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Thorac Cardiovasc Surg. 2010 Apr;58(3):136-42. doi: 10.1055/s-0029-1240758.

Angiogenic effects despite limited cell survival of bone marrow-derived mesenchymal stem cells under ischemia.

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Cardiothoracic Surgery, Stanford University School of Medicine, Stanford, CA 94305-5407, USA.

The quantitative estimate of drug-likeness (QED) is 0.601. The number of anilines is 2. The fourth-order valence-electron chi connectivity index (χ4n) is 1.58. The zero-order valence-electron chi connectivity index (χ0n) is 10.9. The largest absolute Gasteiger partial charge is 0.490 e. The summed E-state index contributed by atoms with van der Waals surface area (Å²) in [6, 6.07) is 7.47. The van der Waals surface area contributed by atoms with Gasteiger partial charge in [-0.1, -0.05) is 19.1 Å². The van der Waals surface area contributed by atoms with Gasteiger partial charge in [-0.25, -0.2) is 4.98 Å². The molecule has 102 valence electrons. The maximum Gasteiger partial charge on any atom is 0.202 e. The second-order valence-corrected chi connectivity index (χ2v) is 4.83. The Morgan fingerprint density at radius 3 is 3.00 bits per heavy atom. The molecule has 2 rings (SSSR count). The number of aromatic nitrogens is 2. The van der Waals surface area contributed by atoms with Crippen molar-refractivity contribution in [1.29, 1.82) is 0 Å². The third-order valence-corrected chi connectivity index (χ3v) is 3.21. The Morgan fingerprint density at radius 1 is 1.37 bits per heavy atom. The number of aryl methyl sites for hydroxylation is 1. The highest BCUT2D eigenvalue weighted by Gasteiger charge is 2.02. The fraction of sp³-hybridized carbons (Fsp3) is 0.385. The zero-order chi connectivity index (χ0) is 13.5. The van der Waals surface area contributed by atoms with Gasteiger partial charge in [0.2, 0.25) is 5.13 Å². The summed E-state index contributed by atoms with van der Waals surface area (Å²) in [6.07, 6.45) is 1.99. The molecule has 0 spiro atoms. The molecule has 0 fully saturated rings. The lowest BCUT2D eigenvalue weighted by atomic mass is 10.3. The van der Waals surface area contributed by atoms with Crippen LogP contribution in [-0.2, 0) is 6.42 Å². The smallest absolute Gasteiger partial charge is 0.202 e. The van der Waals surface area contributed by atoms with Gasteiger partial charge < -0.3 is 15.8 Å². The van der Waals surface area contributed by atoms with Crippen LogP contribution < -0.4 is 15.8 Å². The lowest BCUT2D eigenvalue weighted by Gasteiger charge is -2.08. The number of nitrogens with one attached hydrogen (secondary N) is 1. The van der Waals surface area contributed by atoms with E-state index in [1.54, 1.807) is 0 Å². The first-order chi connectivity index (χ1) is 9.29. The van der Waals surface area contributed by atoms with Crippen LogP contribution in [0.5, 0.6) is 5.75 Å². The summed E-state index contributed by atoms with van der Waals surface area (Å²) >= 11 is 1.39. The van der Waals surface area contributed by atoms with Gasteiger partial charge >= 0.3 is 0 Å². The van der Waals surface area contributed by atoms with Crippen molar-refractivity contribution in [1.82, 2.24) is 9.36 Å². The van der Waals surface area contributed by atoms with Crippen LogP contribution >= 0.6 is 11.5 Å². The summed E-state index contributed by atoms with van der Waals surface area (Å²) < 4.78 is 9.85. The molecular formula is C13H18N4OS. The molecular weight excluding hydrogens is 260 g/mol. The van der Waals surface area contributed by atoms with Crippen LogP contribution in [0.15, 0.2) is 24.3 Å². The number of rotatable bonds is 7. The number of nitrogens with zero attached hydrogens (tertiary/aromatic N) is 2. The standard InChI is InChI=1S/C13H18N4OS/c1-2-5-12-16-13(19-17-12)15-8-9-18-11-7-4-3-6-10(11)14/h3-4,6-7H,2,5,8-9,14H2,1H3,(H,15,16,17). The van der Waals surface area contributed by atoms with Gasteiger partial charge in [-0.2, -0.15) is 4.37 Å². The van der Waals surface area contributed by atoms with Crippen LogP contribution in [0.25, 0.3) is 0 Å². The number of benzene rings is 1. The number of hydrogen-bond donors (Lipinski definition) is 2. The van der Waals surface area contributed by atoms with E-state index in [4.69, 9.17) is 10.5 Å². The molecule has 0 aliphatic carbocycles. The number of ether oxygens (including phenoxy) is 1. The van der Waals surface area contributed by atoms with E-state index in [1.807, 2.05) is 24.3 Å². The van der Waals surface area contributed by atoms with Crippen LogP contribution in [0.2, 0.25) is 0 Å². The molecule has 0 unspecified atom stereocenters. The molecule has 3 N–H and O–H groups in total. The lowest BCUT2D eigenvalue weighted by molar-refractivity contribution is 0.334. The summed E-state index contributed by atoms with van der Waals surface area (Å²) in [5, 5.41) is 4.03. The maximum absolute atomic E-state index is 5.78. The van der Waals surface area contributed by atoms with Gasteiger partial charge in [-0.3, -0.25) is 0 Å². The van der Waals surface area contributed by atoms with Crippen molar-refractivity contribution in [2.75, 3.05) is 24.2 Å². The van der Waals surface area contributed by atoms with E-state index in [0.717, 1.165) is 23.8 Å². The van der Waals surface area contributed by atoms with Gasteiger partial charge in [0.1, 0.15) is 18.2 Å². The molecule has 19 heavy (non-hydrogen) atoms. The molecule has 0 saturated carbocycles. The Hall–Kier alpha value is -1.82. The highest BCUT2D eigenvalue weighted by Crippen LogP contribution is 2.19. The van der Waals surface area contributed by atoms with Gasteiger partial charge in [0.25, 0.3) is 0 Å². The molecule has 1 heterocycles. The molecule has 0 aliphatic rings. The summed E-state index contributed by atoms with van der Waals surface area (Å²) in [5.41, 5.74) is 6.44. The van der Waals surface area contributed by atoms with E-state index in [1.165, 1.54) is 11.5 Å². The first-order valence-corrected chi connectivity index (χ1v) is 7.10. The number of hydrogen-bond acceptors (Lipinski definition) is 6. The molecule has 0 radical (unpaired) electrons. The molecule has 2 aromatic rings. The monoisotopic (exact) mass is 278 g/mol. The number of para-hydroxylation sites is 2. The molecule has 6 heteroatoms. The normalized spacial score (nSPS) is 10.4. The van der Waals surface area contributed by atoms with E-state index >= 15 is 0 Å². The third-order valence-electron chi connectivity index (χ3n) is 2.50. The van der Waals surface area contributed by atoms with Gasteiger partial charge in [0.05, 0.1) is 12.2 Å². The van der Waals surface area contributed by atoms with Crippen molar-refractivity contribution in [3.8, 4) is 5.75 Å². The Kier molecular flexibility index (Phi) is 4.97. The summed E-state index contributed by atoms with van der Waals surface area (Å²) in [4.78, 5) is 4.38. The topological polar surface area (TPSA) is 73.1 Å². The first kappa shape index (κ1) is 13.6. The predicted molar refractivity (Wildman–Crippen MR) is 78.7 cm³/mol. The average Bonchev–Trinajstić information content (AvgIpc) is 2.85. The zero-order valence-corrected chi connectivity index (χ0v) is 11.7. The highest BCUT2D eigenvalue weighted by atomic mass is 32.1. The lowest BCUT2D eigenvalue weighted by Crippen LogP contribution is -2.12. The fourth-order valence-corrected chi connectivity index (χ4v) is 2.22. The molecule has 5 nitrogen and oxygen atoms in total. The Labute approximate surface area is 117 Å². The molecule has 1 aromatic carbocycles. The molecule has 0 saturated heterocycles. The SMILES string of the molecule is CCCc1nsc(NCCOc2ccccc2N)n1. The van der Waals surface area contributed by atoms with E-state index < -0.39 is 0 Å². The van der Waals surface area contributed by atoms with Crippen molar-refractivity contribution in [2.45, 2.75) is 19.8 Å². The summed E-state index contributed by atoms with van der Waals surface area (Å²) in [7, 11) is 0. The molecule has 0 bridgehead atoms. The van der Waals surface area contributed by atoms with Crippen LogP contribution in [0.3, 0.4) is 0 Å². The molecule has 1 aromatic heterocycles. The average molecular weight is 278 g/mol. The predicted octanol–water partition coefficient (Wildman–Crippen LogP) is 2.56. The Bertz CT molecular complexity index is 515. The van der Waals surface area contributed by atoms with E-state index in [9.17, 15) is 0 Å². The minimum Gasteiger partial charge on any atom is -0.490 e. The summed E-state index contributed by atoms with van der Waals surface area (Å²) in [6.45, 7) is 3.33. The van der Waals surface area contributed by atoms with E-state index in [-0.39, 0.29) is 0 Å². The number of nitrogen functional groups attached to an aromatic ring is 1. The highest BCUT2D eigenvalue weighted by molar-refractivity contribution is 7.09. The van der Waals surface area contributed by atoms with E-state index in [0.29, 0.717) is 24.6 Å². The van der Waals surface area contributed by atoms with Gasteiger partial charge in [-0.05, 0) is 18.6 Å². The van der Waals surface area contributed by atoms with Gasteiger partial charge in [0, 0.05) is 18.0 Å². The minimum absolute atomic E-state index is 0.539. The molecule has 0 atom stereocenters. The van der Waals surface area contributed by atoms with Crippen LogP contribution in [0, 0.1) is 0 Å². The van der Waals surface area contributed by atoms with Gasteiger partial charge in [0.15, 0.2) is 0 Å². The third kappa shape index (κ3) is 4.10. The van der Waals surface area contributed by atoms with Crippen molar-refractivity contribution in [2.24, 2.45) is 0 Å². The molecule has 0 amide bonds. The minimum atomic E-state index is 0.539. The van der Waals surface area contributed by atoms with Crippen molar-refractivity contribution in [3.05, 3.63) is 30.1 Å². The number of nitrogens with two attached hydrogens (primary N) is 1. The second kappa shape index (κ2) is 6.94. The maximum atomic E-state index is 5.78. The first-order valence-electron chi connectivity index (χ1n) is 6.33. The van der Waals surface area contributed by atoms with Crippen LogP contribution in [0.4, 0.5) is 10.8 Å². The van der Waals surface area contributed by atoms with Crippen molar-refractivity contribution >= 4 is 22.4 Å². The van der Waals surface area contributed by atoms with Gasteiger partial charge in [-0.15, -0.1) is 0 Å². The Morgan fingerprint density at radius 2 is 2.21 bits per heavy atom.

Bone marrow-derived mesenchymal stem cells (MSCs) are multipotent and secrete angiogenic factors, which could help patients with occlusive arterial diseases. We hypothesize that MSCs, in comparison to fibroblasts, survive better under hypoxic conditions in vitro and in vivo. MSCs and fibroblasts from L2G mice expressing firefly luciferase and GFP were cultured in normoxic and hypoxic conditions for 24 hours. In vitro cell viability was tested by detecting apoptosis and necrosis. MSCs released higher amounts of VEGF (281.1 +/- 62.6 pg/ml) under hypoxic conditions compared to normoxia (154.9 +/- 52.3 pg/ml, p = NS), but were less tolerant to hypoxia (45 +/- 7.9%) than fibroblasts (28.1 +/- 3.6%, p = NS). A hindlimb ischemia model was created by ligating the femoral artery of 18 FVB mice. After one week, 1 x 106 cells (MSCs, fibroblasts or saline) were injected into the limb muscles of each animal (n = 6 per group). Bioluminescence measurement to assess the viability of luciferase positive cells showed significant proliferation of MSCs on day four compared to fibroblasts (p = 0.001). Three weeks after cell delivery, the capillary to muscle fiber ratio of ischemic areas was analyzed. In the MSC group, vessel density was significantly higher than in the fibroblast or control group (0.5 +/- 0.08 and 0.3 +/- 0.03). Under hypoxia, MSCs produced more VEGF compared to normal conditions and MSC transplantation into murine ischemic limbs led to an increase in vessel density, although MSC survival was limited. This study suggests that MSC transplantation may be an effective and clinically relevant tool in the therapy of occlusive arterial diseases.

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